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Students SHOW they care at homeless clinic

Clinic meets need for both health care and caring in homeless populatoin.
ASU students from range of fields — from finance to nursing — staff the clinic.
April 8, 2016

Student Health Outreach for Wellness offers range of medical services for the underserved and — for the month of April — their pets, too

Monique Greco and Garnett Johnson might go hungry sometimes, but they make sure their dog Codi never does.

The homeless couple was visiting the Student Health Outreach for Wellness clinic (SHOW) in the heart of downtown Phoenix, which for the month of April also features pet-health services thanks to an ASU student’s initiative.

“Codi is everything to us,” said Greco about her 8-month-old pit bull, who was getting an exam, micro-chipped and a full set of vaccinations April 2.

“He’s our kid and we always put him first. If we’re hungry, the dog eats first.”

That sort of attitude goes a long way with Amber Howarth, who spearheads Wandering Paws, a mobile veterinarian clinic that has partnered with the Arizona Humane Society and services animals for the homeless and underserved.

Howarth, a 22-year-old ASU senior majoring in biological scienceHowarth is a student in the College of Liberal Arts and Sciences., has a soft spot for animals. She’s developing a similar attitude towards the homeless population.

“I got involved with SHOW when my friend took me to one of their meetings and noting they serviced the homeless population. I thought, ‘Oh, I could add to this,’” said Howarth, who started the eight-week pilot program last month. “I’ve seen a lot of homeless people with pets and felt I could add a veterinary component to the clinic.”

A woman holds her dog at a pet clinic.

Shirley Gibson listens to veterinary advice during a free clinic on April 2 in downtown Phoenix. For the month of April, the Student Health Outreach for Wellness clinic offers pet-health services in addition to the human care it provides year-round. Top photo: Volunteer Lauren Meadows (left) examines Corry Stewart for an audiology checkup that same day. Photos by Ben Moffat/ASU Now

The addition is welcome, and may help bring more notice to the human side of the clinic.

SHOW is a student-run, interdisciplinary team of volunteers from Arizona’s three state universities: Arizona State University, Northern Arizona University and the University of Arizona. Its mission is to provide holistic, client-centered health care for the homeless and underserved and operates in collaboration with the ASU Foundation. More than 150 students from 16 professional programs across the three universities worked together with faculty and community partners on the design, implementation and evaluation of the SHOW program.

The clinic, which has been open every Saturday since last August, has served more than 900 patients in its eight months of operation. Recent evaluations estimate that more than 27,000 Arizona residents experience homelessness each year.

SHOW operates out of Health Care for Homeless on the 12-acre Human Services Campus in downtown Phoenix to combat the weekend gap in health services while giving students real-world experience. Services are free to any individual meeting the medical or social-service criteria.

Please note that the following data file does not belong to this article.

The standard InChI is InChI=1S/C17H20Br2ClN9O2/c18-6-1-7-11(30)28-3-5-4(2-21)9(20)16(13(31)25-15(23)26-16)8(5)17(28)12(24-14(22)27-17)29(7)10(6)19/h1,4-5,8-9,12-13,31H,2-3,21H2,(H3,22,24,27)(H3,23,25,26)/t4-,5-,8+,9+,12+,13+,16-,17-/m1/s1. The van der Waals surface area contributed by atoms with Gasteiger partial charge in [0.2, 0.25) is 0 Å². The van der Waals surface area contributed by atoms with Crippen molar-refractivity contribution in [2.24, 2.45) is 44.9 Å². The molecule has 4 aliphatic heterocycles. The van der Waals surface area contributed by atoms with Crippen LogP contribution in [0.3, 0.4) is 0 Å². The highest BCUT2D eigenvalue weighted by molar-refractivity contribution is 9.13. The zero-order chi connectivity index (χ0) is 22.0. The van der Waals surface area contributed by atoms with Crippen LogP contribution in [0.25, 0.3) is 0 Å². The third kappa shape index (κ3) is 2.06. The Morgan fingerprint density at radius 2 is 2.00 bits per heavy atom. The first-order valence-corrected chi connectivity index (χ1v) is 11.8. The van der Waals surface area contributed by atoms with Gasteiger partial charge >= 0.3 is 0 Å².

Students are supervised by licensed clinical faculty from the university and community providers, which includes ASU’s Dr. Liz HarrellHarrell is a clinical associate professor in the College of Nursing and Health Innovation., program director and psychiatric nurse.

“In 2001, The Institute of Medicine reviewed United States health care and reported that it needed to fundamentally change in order to provide quality health care,” Harrell said. “If you don’t have an employer that offers health care or you’re out of a job, you’re also out of luck. Those struggling with social disparities such as the homeless experience even poorer quality of care.”

Harrell said the World Health Organization (WHO) came up with three recommendations to improve health outcomes in this country: focus on the entire health-care population, improve cost and improve the patient experience. The WHO suggested interdisciplinary, or team-based care, was the best way to tackle all three.

“As educators we thought, ‘If this is the direction that health care is heading, then we need to teach that model,’” Harrell said. “The other question was, ‘How do you do that?’ SHOW really filled that practice place, and our patients are receiving a level of care they’ve never been privileged to have before and that’s incredibly meaningful.”

SHOW’s clinical health students range from nursing, social work, nutrition, medicine and pharmacy to audiology, speech pathology, physical therapy, business, journalism and computer science. They are responsible for the assessment, diagnosis, treatment and follow-up care delivery for patients, and have implemented many innovative ideas in their program, including an electronic whiteboard filled with a patient’s information, combination of professionals from different medical fields, and a greeting from a “patient navigator.”

Medical personnel examine a man's hearing.

ASU clinical professor of audiology
Ingrid McBride (left) and volunteers
Lauren Meadows, Colton Clayton
and Ashley Geske consult with
Corry Stewart during a checkup
April 2.

“The navigator is the patient’s health advocate and stays with them through their entire visit,” said Sukhdeep Singh, SHOW student director and ASU senior in finance premedSingh is a student in the W. P. Carey School of Business and in Barrett, The Honors College.. “They are willing to get on a personal level with the patients. When I was a navigator, I bonded with patients by talking about my favorite food — Chinese. We don’t want this to be a demeaning environment because our goal is to treat them as human beings.”